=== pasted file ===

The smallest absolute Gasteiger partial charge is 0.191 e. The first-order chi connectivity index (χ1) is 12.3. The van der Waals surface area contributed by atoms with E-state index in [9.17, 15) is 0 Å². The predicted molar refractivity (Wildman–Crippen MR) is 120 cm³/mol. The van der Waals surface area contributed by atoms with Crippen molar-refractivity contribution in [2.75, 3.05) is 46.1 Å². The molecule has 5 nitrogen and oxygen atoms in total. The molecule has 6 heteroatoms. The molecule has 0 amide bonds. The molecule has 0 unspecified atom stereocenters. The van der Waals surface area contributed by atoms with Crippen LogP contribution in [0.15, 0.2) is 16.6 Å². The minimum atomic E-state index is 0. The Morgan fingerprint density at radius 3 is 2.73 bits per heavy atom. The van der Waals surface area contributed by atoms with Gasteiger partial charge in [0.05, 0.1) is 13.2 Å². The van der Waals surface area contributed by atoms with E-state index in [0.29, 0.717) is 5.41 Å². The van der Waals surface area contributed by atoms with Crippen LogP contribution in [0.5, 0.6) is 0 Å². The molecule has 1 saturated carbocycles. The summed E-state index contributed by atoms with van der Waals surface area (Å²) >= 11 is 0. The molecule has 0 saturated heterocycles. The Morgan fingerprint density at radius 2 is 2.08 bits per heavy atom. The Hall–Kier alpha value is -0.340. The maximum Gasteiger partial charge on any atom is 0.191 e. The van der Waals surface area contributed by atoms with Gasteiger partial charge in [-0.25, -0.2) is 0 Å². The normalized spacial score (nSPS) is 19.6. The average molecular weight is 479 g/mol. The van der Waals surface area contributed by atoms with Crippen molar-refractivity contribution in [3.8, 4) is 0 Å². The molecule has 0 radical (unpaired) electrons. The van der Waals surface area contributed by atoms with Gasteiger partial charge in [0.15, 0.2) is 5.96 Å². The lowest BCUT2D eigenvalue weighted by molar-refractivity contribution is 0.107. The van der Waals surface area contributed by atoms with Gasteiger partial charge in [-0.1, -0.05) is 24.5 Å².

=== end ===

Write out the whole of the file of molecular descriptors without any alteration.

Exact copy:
The smallest absolute Gasteiger partial charge is 0.191 e. The first-order chi connectivity index (χ1) is 12.3. The van der Waals surface area contributed by atoms with E-state index in [9.17, 15) is 0 Å². The predicted molar refractivity (Wildman–Crippen MR) is 120 cm³/mol. The van der Waals surface area contributed by atoms with Crippen molar-refractivity contribution in [2.75, 3.05) is 46.1 Å². The molecule has 5 nitrogen and oxygen atoms in total. The molecule has 6 heteroatoms. The molecule has 0 amide bonds. The molecule has 0 unspecified atom stereocenters. The van der Waals surface area contributed by atoms with Crippen LogP contribution in [0.15, 0.2) is 16.6 Å². The minimum atomic E-state index is 0. The Morgan fingerprint density at radius 3 is 2.73 bits per heavy atom. The van der Waals surface area contributed by atoms with Gasteiger partial charge in [0.05, 0.1) is 13.2 Å². The van der Waals surface area contributed by atoms with E-state index in [0.29, 0.717) is 5.41 Å². The van der Waals surface area contributed by atoms with Crippen LogP contribution in [0.5, 0.6) is 0 Å². The molecule has 1 saturated carbocycles. The summed E-state index contributed by atoms with van der Waals surface area (Å²) >= 11 is 0. The molecule has 0 saturated heterocycles. The Morgan fingerprint density at radius 2 is 2.08 bits per heavy atom. The Hall–Kier alpha value is -0.340. The maximum Gasteiger partial charge on any atom is 0.191 e. The van der Waals surface area contributed by atoms with Gasteiger partial charge in [-0.25, -0.2) is 0 Å². The normalized spacial score (nSPS) is 19.6. The average molecular weight is 479 g/mol. The van der Waals surface area contributed by atoms with Crippen molar-refractivity contribution in [3.8, 4) is 0 Å². The molecule has 0 radical (unpaired) electrons. The van der Waals surface area contributed by atoms with Gasteiger partial charge in [0.15, 0.2) is 5.96 Å². The lowest BCUT2D eigenvalue weighted by molar-refractivity contribution is 0.107. The van der Waals surface area contributed by atoms with Gasteiger partial charge in [-0.1, -0.05) is 24.5 Å².